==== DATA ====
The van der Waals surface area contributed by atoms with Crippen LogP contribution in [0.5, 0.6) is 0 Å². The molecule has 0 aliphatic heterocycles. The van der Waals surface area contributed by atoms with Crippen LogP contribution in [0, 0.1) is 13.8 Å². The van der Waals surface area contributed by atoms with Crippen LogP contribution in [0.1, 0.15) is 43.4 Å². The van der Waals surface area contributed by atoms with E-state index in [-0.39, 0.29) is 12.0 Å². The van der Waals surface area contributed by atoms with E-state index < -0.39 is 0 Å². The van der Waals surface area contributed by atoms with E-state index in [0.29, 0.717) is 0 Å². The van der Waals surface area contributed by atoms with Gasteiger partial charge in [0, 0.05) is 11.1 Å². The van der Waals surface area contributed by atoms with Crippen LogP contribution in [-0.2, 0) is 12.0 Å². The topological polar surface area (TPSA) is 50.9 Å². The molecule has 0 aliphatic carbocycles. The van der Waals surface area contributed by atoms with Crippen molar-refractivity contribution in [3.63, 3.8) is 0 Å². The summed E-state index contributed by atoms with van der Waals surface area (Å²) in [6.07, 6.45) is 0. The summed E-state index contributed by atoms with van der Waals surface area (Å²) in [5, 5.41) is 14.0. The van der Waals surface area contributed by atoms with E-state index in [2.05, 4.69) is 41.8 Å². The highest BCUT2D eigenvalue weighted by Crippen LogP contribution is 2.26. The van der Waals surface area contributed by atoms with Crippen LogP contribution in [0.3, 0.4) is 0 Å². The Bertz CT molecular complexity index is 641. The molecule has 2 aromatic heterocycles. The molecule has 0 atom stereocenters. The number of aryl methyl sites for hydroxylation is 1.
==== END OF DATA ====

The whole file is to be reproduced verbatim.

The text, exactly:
The van der Waals surface area contributed by atoms with Crippen LogP contribution in [0.5, 0.6) is 0 Å². The molecule has 0 aliphatic heterocycles. The van der Waals surface area contributed by atoms with Crippen LogP contribution in [0, 0.1) is 13.8 Å². The van der Waals surface area contributed by atoms with Crippen LogP contribution in [0.1, 0.15) is 43.4 Å². The van der Waals surface area contributed by atoms with E-state index in [-0.39, 0.29) is 12.0 Å². The van der Waals surface area contributed by atoms with E-state index < -0.39 is 0 Å². The van der Waals surface area contributed by atoms with E-state index in [0.29, 0.717) is 0 Å². The van der Waals surface area contributed by atoms with Gasteiger partial charge in [0, 0.05) is 11.1 Å². The van der Waals surface area contributed by atoms with Crippen LogP contribution in [-0.2, 0) is 12.0 Å². The topological polar surface area (TPSA) is 50.9 Å². The molecule has 0 aliphatic carbocycles. The van der Waals surface area contributed by atoms with Crippen molar-refractivity contribution in [3.63, 3.8) is 0 Å². The summed E-state index contributed by atoms with van der Waals surface area (Å²) in [6.07, 6.45) is 0. The summed E-state index contributed by atoms with van der Waals surface area (Å²) in [5, 5.41) is 14.0. The van der Waals surface area contributed by atoms with E-state index in [2.05, 4.69) is 41.8 Å². The highest BCUT2D eigenvalue weighted by Crippen LogP contribution is 2.26. The van der Waals surface area contributed by atoms with Crippen LogP contribution in [0.3, 0.4) is 0 Å². The Bertz CT molecular complexity index is 641. The molecule has 2 aromatic heterocycles. The molecule has 0 atom stereocenters. The number of aryl methyl sites for hydroxylation is 1.